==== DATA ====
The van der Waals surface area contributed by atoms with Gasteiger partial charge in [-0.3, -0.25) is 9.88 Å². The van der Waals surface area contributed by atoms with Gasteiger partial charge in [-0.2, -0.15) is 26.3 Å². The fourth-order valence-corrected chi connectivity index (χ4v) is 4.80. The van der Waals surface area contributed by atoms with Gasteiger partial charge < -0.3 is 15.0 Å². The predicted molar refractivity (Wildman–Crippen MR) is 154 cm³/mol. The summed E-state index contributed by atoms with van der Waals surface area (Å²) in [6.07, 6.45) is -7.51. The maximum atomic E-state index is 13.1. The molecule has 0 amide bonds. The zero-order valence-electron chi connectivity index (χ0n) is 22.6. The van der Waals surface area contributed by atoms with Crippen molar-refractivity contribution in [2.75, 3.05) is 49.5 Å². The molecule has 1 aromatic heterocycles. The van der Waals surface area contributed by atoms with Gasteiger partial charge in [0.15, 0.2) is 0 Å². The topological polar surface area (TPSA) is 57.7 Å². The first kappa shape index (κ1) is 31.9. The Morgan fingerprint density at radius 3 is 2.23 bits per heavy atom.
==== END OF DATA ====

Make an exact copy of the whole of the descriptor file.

The van der Waals surface area contributed by atoms with Gasteiger partial charge in [-0.3, -0.25) is 9.88 Å². The van der Waals surface area contributed by atoms with Gasteiger partial charge in [-0.2, -0.15) is 26.3 Å². The fourth-order valence-corrected chi connectivity index (χ4v) is 4.80. The van der Waals surface area contributed by atoms with Gasteiger partial charge < -0.3 is 15.0 Å². The predicted molar refractivity (Wildman–Crippen MR) is 154 cm³/mol. The summed E-state index contributed by atoms with van der Waals surface area (Å²) in [6.07, 6.45) is -7.51. The maximum atomic E-state index is 13.1. The molecule has 0 amide bonds. The zero-order valence-electron chi connectivity index (χ0n) is 22.6. The van der Waals surface area contributed by atoms with Crippen molar-refractivity contribution in [2.75, 3.05) is 49.5 Å². The molecule has 1 aromatic heterocycles. The van der Waals surface area contributed by atoms with Gasteiger partial charge in [0.15, 0.2) is 0 Å². The topological polar surface area (TPSA) is 57.7 Å². The first kappa shape index (κ1) is 31.9. The Morgan fingerprint density at radius 3 is 2.23 bits per heavy atom.